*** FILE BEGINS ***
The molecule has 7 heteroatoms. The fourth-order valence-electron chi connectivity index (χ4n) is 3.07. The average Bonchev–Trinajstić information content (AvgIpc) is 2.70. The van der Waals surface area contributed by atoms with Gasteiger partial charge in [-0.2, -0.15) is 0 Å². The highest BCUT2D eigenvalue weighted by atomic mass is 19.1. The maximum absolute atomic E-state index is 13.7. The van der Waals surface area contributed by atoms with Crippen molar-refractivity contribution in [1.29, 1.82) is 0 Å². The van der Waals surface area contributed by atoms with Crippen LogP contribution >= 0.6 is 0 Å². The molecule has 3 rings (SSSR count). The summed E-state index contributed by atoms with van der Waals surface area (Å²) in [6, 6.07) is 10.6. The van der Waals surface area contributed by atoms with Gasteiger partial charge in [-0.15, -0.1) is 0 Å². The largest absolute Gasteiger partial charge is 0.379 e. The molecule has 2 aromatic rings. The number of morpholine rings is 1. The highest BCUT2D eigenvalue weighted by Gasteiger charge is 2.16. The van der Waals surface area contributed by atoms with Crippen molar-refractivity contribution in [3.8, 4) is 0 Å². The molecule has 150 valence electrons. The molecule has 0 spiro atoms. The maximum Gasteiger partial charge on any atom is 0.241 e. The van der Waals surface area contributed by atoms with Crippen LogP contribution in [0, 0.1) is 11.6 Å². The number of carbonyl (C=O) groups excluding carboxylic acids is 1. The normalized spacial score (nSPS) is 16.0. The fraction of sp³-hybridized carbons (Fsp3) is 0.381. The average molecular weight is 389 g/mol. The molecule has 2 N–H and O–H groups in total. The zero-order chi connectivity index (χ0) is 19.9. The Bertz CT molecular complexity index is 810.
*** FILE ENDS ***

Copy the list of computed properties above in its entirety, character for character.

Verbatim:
The molecule has 7 heteroatoms. The fourth-order valence-electron chi connectivity index (χ4n) is 3.07. The average Bonchev–Trinajstić information content (AvgIpc) is 2.70. The van der Waals surface area contributed by atoms with Gasteiger partial charge in [-0.2, -0.15) is 0 Å². The highest BCUT2D eigenvalue weighted by atomic mass is 19.1. The maximum absolute atomic E-state index is 13.7. The van der Waals surface area contributed by atoms with Crippen molar-refractivity contribution in [1.29, 1.82) is 0 Å². The van der Waals surface area contributed by atoms with Crippen LogP contribution >= 0.6 is 0 Å². The molecule has 3 rings (SSSR count). The summed E-state index contributed by atoms with van der Waals surface area (Å²) in [6, 6.07) is 10.6. The van der Waals surface area contributed by atoms with Gasteiger partial charge in [-0.15, -0.1) is 0 Å². The largest absolute Gasteiger partial charge is 0.379 e. The molecule has 2 aromatic rings. The number of morpholine rings is 1. The highest BCUT2D eigenvalue weighted by Gasteiger charge is 2.16. The van der Waals surface area contributed by atoms with Crippen molar-refractivity contribution in [3.8, 4) is 0 Å². The molecule has 150 valence electrons. The molecule has 0 spiro atoms. The maximum Gasteiger partial charge on any atom is 0.241 e. The van der Waals surface area contributed by atoms with Crippen LogP contribution in [0, 0.1) is 11.6 Å². The number of carbonyl (C=O) groups excluding carboxylic acids is 1. The normalized spacial score (nSPS) is 16.0. The fraction of sp³-hybridized carbons (Fsp3) is 0.381. The average molecular weight is 389 g/mol. The molecule has 2 N–H and O–H groups in total. The zero-order chi connectivity index (χ0) is 19.9. The Bertz CT molecular complexity index is 810.